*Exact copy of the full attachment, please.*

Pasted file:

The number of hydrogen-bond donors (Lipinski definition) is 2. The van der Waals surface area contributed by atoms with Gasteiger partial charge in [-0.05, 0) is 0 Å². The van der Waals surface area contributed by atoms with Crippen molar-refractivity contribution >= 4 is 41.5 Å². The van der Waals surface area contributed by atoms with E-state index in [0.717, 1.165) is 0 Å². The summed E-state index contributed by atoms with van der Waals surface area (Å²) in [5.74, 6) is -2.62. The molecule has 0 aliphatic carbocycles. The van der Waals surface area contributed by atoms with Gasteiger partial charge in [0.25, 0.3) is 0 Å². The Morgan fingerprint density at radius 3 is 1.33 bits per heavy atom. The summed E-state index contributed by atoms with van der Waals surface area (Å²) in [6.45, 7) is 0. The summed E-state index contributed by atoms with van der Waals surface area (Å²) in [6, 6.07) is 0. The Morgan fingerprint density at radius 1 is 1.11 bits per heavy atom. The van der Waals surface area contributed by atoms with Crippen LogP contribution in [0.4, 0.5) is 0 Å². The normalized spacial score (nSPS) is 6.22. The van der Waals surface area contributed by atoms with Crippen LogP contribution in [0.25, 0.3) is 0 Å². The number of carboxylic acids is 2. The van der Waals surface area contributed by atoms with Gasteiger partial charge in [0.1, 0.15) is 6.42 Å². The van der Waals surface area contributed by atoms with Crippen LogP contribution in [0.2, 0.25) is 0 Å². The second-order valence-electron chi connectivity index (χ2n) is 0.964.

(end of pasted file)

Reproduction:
The number of hydrogen-bond donors (Lipinski definition) is 2. The van der Waals surface area contributed by atoms with Gasteiger partial charge in [-0.05, 0) is 0 Å². The van der Waals surface area contributed by atoms with Crippen molar-refractivity contribution >= 4 is 41.5 Å². The van der Waals surface area contributed by atoms with E-state index in [0.717, 1.165) is 0 Å². The summed E-state index contributed by atoms with van der Waals surface area (Å²) in [5.74, 6) is -2.62. The molecule has 0 aliphatic carbocycles. The van der Waals surface area contributed by atoms with Gasteiger partial charge in [0.25, 0.3) is 0 Å². The Morgan fingerprint density at radius 3 is 1.33 bits per heavy atom. The summed E-state index contributed by atoms with van der Waals surface area (Å²) in [6.45, 7) is 0. The summed E-state index contributed by atoms with van der Waals surface area (Å²) in [6, 6.07) is 0. The Morgan fingerprint density at radius 1 is 1.11 bits per heavy atom. The van der Waals surface area contributed by atoms with Crippen LogP contribution in [0.4, 0.5) is 0 Å². The normalized spacial score (nSPS) is 6.22. The van der Waals surface area contributed by atoms with Crippen LogP contribution in [0.25, 0.3) is 0 Å². The number of carboxylic acids is 2. The van der Waals surface area contributed by atoms with Gasteiger partial charge in [0.1, 0.15) is 6.42 Å². The van der Waals surface area contributed by atoms with Crippen LogP contribution in [0.2, 0.25) is 0 Å². The second-order valence-electron chi connectivity index (χ2n) is 0.964.